This is the transcript of an interview with Paul Brodsky conducted by Chris Martenson, and published on Chris Martenson's website www.chrismartenson.com. Paul is co-founder and co-managing member of QB Asset Management. Paul spent several decades trading bonds and other securities for such Wall Street firms as Drexel Burnham Lambert, Kidder Peabody, and Spyglass Capital, where he actively managed mortgage-backed derivative funds for over a decade.
This interview focuses on his view of the bond market, how we got to where we are now, and how the Federal Reserve's current process is going to devalue the dollar. He points out that his view of oncoming inflation is in line with the policy of trying to deleverage, because there is two ways to deleverage when you have such unsustainable debt. One is to let credit deteriorate, which they won't let happen because of the very real consequences. The other is printing money to meet the notional value of the debt. It will incite inflation, and whether that becomes apparent now or a number of years later is almost irrelevant.
The good side of this is that anyone who is indebted will experience this deleveraging. Because with inflation, wages and prices will rise. Nominal amounts of debt will not. So all who are indebted, including the government, will be able to pay back their debts with less valuable money. This may look like a good thing, because many like to point out that if wages and prices are growing, the economy must be growing. But his example points out that if such devaluation, and in effect inflation, does happen then it just gives the appearance of growth.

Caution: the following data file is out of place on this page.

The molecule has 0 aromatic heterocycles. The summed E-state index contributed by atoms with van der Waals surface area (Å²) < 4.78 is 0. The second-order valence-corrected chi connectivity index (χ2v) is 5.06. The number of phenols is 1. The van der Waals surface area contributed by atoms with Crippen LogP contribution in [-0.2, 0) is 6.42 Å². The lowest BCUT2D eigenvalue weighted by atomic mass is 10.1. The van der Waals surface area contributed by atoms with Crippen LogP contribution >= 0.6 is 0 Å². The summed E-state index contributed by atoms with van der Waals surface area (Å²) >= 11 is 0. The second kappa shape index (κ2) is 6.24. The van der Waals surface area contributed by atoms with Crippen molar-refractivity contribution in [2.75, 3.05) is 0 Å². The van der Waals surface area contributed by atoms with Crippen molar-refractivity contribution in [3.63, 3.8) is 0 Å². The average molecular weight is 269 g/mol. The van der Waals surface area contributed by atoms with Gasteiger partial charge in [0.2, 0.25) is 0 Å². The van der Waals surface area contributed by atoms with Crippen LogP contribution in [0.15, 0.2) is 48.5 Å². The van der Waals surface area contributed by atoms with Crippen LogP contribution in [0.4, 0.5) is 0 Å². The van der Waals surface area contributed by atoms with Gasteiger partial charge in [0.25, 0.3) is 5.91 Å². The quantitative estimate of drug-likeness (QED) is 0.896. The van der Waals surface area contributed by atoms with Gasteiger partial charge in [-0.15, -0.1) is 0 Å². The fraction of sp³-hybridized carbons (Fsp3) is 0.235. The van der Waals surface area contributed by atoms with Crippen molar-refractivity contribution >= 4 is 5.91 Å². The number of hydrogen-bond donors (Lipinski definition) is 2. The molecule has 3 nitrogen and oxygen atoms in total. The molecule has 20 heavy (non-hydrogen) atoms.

As Paul points out, the credit crisis has all economic participants saying, can I service my debt rather than what do I want. So a company may be able to sell a product for more, but if they sell less than they did before, they might be forced to let some unnecessary workers go. It would still give the appearance of increased output due to the rise in prices. And in nominal terms there will be. But since one person has exited the workforce, the real economy has actually shrunk. And that's partly what we are experiencing already. It is why the private sector has already started to regain their earnings potential, while still laying off thousands. Sure, there are exceptions, but that doesn't make it any less of a reality.
The Federal Reserves money printing policy is a double edged sword, because there really isn't any way out of this credit crisis without someone getting hurt. My brief explanation doesn't do this discussion justice, and for the most part may have left out major parts of the point he is trying to make. But in the end, his point is that he sees a currency crisis at the point for which the problems will leak their way into the bond market. He extrapolates the motivations for such policy actions with refreshing clarity, and the potential consequences. He refrains from making any definitive predictions about what will happen, and places his logic behind the troubling signs he has rarely, if at all, seen in his many years dealing with the bond market. Enjoy!